“Don’t stop meeting together with other believers, which some people have gotten into the habit of doing. Instead, encourage each other, especially as you see the day drawing near.”
-Hebrews 10:25, CEB
Before the breakup comes the distancing; before the divorce comes the separation. In the following selection, Metropolitan Kallistos (Timothy) Ware gives a broad overview of the tensions leading to the Great Schism between East and West in his classic text The Orthodox Church:
“In the last resort it was over matters of doctrine that east and west quarreled – two matters in particular: the Papal claims and the Filioque. But before we look more closely at these two major differences, and before we consider the actual course of the schism, something must be said about the wider background. Long before there was an open and formal schism between east and west, the two sides had become strangers to one another; and in attempting to understand how and why the communion of Christendom was broken, we must start with the fact of increasing estrangement.” (44)
It is often noted that the bitter fruit of schism was nurtured in a soil of linguistic and cultural differences exacerbated by political infighting (crusades and iconoclasm didn’t help, either). But Metropolitan Ware points out a deeper, broader reality: before a formal split over matters of doctrine and ecclesiology, came something diabolically simplistic: strained relationship.
It’s no accident Paul spends much of his letters simply exhorting the Corinthians or the Ephesians to act like Christians towards others in the assembly. The quality of our relationships with one another in the Body of Christ is a significant barometer of our relationship with Jesus. When our relationships suffer, the Church hurts. Estrangement eventually broke the one, holy, catholic, and apostolic church.
We could likely note similar trajectories in other splits: between Protestants and Catholics, Methodists and Anglicans, and, more recently, liberals and fundamentalists in the Southern Baptist Convention. But differences over non-essential matters in theology, ethics, and polity do not have to divide. In the context of estrangement, however, it’s all to easy for differences to turn into division, for distance to become divorce.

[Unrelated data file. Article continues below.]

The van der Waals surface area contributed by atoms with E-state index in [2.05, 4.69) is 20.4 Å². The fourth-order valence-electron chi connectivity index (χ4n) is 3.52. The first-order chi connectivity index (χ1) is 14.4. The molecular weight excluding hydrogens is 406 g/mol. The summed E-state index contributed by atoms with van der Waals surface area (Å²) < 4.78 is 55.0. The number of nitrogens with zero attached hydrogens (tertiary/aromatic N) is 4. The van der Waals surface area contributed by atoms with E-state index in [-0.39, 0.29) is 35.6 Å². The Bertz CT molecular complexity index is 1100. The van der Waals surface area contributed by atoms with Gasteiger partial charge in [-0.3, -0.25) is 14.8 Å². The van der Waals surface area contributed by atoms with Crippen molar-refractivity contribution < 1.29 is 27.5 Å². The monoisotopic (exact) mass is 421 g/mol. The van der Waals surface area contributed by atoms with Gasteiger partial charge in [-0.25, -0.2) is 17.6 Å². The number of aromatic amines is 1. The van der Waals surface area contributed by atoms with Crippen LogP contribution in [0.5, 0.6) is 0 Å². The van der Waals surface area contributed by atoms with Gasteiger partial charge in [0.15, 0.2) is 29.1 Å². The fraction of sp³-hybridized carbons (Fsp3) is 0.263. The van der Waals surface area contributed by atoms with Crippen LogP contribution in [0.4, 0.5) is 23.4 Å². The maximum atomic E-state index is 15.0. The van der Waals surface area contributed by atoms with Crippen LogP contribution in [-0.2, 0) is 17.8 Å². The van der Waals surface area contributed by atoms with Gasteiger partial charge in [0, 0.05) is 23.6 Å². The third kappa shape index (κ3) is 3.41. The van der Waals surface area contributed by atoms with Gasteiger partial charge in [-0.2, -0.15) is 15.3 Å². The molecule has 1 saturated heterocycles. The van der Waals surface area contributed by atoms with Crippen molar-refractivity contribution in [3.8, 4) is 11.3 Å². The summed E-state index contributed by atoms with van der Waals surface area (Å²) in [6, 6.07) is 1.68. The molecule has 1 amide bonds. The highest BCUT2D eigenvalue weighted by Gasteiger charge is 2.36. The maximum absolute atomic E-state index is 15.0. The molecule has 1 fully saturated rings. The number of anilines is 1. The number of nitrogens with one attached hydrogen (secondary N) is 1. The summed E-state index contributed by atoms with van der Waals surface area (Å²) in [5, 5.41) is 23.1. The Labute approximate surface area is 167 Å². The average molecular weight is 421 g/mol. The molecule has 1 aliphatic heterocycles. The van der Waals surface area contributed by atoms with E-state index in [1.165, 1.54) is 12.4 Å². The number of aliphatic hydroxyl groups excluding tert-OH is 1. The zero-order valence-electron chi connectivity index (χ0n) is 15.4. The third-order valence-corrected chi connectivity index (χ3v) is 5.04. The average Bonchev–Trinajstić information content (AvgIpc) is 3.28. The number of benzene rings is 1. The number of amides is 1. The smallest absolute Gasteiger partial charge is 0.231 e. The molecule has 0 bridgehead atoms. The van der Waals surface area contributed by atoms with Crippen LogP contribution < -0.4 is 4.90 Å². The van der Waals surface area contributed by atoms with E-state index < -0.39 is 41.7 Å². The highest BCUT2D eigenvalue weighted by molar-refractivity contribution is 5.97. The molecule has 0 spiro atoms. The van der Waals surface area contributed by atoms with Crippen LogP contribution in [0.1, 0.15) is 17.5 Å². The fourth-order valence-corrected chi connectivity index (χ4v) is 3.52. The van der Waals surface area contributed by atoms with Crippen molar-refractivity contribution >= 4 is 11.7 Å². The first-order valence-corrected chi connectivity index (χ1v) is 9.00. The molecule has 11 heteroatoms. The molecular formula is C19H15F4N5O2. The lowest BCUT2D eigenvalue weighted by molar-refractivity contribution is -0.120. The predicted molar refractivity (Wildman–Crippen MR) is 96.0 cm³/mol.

I raised an off-handed hypothetical in a previous post elsewhere, wondering whether or not various groups in the UMC at present worship different deities. The same might be wondered aloud for loyal PCUSA folks versus their PCA neighbors, or LCMS and ELCA folks. I meant, and mean, no offense; I am genuinely attempting to find an explanation for the current fractures, which are so vitriolic and raw that they surely go deeper than mere disagreement. Whether this raising this hypothetical is an unfair cause or unfortunate symptom of such strained relationship, I leave for wiser minds to decide.
In the meantime, I’m reminded of something I heard Metropolitan Kallistos share with an evangelical audience. He quoted a Catholic Cardinal who suggested that, to work towards unity (for which Christ himself prayed), we must love each other. To love each other, we must first know each other. We might add: to get to know each other, we must meet each other. I know too many Protestants who’ve never asked a Catholic about their beliefs; I’ve met too many Episcopalians who’ve never had a conversation with a fundamentalist. Such widespread ignorance of our neighbors shows that we take Jesus’ prayer far too lightly.
This is why I appreciate and invest in projects like Conciliar Post and Via Media Methodists, places where sincere attempts are made toward healthy dialogue about the disputes that threaten to, and in some cases have succeeded in, bending and then rending the Body of Christ.
It’s entirely possible that we might be the generation that rebuilds Christian unity over cups of coffee, lunch meetings, and late-night porters. At the very least, when we stop meeting together in such ways, when we give up on the hard work of relating to each other, we remove vital tendons and sinew from the Body of Christ.
This is a good reminder of why a ritual meal is at the heart of our faith. The people we sup with most often are likely the people to whom we are closest. That’s why the Eucharist, rightly celebrated, is at the heart of any effort towards establishing and sanctifying our full, visible unity in Christ. As Brian Wren reminds us in his marvelous hymn,
As Christ breaks bread and bids us share,
each proud division ends.
That love that made us makes us one,
and strangers now are friends.
P.S. Here’s a great lecture on the state of the Catholic-Orthodox dialogue today, for those who might be interested in prospects for healing the Great Schism that’s lasted nearly a millennia.